The story of the newspaper industry in the U.S., for anyone who has been part of it, is one of drama, heroes, villains, triumph and tragedy. But is it worthy of a feature-length documentary film? Adam Chadwick thinks so.
Chadwick, a New York Times veteran, is helping produce a decade-by-decade look at the major events in technology, unions, advertising and corporatization which has led to the demise of many papers. “Fit to Print – A Documentary Film on the U.S. Newspaper Industry” is currently in production, but you can see a trailer of it here.
I asked Chadwick how the project got started and what are the plans for marketing and distribution. Here is what he told me via email:
I was working at the NYT for over 3 years and began to sit down with various staffers and reporters who were all expressing their concerns regarding two things: A) the trouble facing the industry B) how it is almost impossible for them to speak to anyone outside of the institution in expressing their opinions and concerns. A deep concern wrapped over with red-tape essentially. The NYT staffers still choose to speak out (as well as various reporters from other national newspapers including the Washington Post, Newsday, Baltimore Sun, LA Times, USA Today, Rocky Mountain News, Seattle P.I. and many others). So I began to collect their interviews over the course of the year, and from there it began to escalate and the story of the U.S. newspaper industry took full shape.
I don’t want to give too much away, but we are focusing on the historical perspective of the newspaper industry in turmoil dating back to the decline in the afternoon dailies and transition from hot to cold typesetting. Decade-by-decade, we will detail major events with technology, unions, advertising and corporatization which led to the demise of many papers. We are also embedded with investigative reporters, showing what is taking place out in the field right now in real time.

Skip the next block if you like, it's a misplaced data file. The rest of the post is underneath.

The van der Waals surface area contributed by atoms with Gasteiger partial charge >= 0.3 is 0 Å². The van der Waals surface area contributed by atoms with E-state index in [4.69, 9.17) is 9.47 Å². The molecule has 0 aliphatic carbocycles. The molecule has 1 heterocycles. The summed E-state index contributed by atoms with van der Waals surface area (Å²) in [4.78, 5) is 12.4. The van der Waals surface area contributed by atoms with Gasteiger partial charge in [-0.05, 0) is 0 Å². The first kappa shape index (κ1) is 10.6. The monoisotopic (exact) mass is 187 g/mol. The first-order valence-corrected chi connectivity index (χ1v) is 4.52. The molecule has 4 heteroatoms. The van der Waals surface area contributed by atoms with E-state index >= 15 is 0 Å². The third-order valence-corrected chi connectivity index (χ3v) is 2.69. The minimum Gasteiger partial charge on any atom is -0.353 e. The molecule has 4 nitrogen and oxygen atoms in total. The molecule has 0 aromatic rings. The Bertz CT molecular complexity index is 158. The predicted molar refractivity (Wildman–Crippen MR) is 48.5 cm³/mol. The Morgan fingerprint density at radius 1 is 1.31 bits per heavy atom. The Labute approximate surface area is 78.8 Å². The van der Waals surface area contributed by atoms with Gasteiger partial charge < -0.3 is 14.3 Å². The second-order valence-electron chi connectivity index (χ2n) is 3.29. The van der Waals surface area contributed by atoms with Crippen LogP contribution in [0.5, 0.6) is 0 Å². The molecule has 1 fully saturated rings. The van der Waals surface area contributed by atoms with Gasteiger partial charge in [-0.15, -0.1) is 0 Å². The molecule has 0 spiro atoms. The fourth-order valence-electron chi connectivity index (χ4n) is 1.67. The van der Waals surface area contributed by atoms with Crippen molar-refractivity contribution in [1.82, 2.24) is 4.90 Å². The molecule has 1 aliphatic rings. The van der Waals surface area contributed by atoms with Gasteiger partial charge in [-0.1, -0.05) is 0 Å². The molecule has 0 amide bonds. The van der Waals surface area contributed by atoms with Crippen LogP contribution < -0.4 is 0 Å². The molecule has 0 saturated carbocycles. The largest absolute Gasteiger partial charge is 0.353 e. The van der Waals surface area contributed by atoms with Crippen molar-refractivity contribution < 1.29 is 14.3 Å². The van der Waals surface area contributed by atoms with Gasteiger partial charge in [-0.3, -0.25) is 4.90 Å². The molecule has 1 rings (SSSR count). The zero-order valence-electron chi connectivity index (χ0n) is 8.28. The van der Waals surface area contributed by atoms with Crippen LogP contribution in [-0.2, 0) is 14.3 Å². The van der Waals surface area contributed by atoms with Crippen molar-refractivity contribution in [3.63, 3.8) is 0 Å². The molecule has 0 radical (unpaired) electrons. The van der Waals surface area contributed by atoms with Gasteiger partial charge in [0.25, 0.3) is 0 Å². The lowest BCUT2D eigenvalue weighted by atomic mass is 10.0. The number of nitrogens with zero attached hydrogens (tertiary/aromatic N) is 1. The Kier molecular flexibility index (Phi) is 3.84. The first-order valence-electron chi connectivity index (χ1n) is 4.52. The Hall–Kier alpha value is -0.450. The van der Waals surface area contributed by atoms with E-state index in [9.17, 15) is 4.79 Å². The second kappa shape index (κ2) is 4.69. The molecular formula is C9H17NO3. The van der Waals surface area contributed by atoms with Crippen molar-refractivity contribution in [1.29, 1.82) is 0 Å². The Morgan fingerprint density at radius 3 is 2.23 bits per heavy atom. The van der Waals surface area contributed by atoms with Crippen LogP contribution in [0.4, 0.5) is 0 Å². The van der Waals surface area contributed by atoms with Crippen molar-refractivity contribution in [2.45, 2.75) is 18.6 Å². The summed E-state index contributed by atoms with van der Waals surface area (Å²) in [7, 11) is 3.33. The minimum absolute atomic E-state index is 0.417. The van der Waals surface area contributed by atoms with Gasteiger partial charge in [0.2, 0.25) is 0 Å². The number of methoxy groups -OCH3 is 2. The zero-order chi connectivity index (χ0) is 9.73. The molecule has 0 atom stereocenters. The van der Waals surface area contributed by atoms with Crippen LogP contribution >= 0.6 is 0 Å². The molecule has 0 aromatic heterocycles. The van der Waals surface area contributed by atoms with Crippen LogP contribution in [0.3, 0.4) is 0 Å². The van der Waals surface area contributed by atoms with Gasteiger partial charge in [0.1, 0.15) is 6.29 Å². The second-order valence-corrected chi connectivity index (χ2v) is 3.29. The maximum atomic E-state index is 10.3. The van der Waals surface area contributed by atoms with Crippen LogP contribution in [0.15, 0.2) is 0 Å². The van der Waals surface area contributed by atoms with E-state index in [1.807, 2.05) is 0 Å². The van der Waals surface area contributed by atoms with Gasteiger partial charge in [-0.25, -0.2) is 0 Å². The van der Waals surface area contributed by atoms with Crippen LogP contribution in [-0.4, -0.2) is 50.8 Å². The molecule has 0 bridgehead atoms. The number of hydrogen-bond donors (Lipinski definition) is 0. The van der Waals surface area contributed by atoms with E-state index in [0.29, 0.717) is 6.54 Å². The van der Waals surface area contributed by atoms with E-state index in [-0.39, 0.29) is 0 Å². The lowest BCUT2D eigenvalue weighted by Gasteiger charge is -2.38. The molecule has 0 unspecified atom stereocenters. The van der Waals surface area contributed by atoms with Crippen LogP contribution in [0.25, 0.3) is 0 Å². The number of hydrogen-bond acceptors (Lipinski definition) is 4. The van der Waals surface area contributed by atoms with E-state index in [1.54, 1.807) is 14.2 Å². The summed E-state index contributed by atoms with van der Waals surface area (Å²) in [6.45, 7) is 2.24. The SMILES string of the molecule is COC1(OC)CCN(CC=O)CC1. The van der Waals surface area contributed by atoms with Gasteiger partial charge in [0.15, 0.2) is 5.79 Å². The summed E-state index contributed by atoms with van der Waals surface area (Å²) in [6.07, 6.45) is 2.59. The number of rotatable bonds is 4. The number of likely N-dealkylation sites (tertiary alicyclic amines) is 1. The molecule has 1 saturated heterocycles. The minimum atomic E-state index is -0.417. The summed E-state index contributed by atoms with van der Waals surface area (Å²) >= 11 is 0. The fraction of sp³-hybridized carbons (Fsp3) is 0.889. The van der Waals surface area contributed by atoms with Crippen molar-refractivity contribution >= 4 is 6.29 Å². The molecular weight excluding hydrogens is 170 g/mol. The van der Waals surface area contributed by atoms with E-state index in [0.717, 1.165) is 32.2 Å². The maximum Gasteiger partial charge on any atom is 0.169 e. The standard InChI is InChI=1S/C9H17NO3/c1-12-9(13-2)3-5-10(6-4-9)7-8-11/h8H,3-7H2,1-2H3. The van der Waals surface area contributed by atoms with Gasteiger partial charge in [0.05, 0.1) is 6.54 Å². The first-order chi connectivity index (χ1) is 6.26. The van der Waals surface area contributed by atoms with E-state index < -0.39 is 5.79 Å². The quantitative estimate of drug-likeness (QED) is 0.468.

The marketing and distribution plan is still up in the air. We are still looking for funding and sponsorship to help us complete the film and get it out to the public. Ideally, this film is meant for film festivals and broadcast television. We just hope that an institute or organization will help us complete the travel and editing we need to get this done in order to make this a great film.
I think one of the challenges Chadwick faces is making a film that comes off as something more substantial than a bunch of newspaper journalists lamenting the changes in technology and society that have weakened their industry. I hope he will reflect some of the responsibility that newspaper publishers, editors and yes, journalists, should bear for the current state of the newspaper industry. Many of the wounds have been self-inflicted, after all.
We all know how important newspapers have been in the U.S. and we’d love to see them return to strength. I hope Chadwick gets the funding he needs to finish the film. It is an important story that needs to be told.